Youth at Risk II: LGBTQ+ Mental Health in the Spotlight

LGBTQ+ is an acronym that encompasses different forms of gender identity and sexual expression, including: lesbian, gay, bisexual, queer or questioning, intersex, asexual, and more. LGBTQ+ individuals are more than twice as likely as heterosexual people to have a mental health disorder in their lifetime and 2.5 times as likely to access mental health services.[1]

Although being LGBTQ+ is not a mental illness, many LGBTQ+ people experience mental health struggles, often due to shame, fear, discrimination, and adverse and traumatic events due to their gender identity or sexual expression.

While belonging to the LGBTQ+ community can be a source of strength and resilience, it is also accompanied by unique challenges, with young LGBTQ+ individuals being at the highest risk of experiencing mental health struggles. LGBTQ+ individuals who also belong to another minority group face the highest levels of mental illness and suicidal ideation. It is particularly important for us to understand how intersecting issues can affect young people so that we can best support those who may be the most vulnerable.

A Look at the Data

The CDC’s[2] recent report detailing the concerning state of mental health and risky behavior among high school students in America consistently highlights the intensified challenges that LGBTQ+ students face. For instance, it indicates that more than 20% of LGBTQ+ students attempted suicide, and 70% experienced persistent feelings of sadness or hopelessness.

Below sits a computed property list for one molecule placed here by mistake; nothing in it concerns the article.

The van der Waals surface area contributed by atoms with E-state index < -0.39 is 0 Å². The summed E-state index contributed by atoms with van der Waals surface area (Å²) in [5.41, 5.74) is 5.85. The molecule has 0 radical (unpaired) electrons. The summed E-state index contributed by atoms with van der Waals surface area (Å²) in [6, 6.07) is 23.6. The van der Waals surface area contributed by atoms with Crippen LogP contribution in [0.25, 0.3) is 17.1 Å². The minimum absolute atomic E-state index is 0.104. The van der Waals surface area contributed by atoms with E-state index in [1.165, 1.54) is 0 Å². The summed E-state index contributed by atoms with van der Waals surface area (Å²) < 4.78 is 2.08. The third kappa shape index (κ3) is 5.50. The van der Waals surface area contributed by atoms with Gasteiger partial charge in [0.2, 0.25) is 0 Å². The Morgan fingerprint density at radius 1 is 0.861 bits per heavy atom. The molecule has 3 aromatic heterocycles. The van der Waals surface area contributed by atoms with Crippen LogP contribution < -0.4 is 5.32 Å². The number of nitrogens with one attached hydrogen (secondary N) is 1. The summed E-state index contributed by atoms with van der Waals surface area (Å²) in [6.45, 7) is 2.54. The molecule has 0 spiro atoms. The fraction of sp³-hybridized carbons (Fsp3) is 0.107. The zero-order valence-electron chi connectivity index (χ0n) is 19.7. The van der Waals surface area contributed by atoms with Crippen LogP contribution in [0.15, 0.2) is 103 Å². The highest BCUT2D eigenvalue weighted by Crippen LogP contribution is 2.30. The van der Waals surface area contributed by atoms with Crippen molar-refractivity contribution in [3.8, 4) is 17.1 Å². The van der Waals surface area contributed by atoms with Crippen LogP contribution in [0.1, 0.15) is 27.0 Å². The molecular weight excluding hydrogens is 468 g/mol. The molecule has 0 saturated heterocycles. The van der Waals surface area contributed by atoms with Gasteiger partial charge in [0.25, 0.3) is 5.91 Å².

Other studies reaffirm these worrying findings. The Trevor Project, a charity that focuses on suicide prevention efforts for LGBTQ+ youth, has captured the experiences of almost 34,000 LGBTQ+ youth ages 13 to 24 across the United States in their 2022 National Survey on LGBTQ+ Youth Mental Health. The findings paint a picture of increased persecution and shame, barriers to support, and high rates of suicide. The reports found that 45% of LGBTQ+ youth seriously considered attempting suicide in the past year, and almost 1 in 5 (20%) transgender and nonbinary youth attempted suicide.[3] These rates were higher for LGBTQ+ youth of color compared to their white peers. For Native/Indigenous LGBTQ+ youth, 55% had considered suicide in the past year, and 21% had attempted suicide.

According to the Trevor Project, 73% of LGBTQ+ youth reported experiencing symptoms of anxiety, and 58% of LGBTQ+ youth reported experiencing symptoms of depression.

Perhaps most concerningly, both data from the CDC and the Trevor Project show rates of anxiety, depression, and suicidal ideation to be steadily increasing. The Trevor Project reports that symptoms of anxiety and suicidal ideation have increased by 5% since 2020.3

Risk Factors for LGBTQ+ Youth Mental Health

Research suggests that LGBTQ+ people face health disparities that are linked to discrimination, social stigma, and civil and human rights denial. Discrimination against LGBTQ+ individuals and communities is associated with high rates of psychiatric disorders, substance use disorders, and suicide.[4]

There are certain areas and life stages in which LGBTQ+ youth face particular issues.

Coming Out

Coming out is the term for sharing your sexual or gender identity with people. Many people experience a great deal of stress, anxiety, shame, and confusion around this time. Although social acceptance is changing, it is essential to recognize that for many young people, sharing their identity with their friends or family is risky. They could face bullying, ignorance, lack of acceptance, and even estrangement. These all increase the risk of other challenges, such as loneliness, homelessness, substance use disorder, and trauma.

Bullying and Violence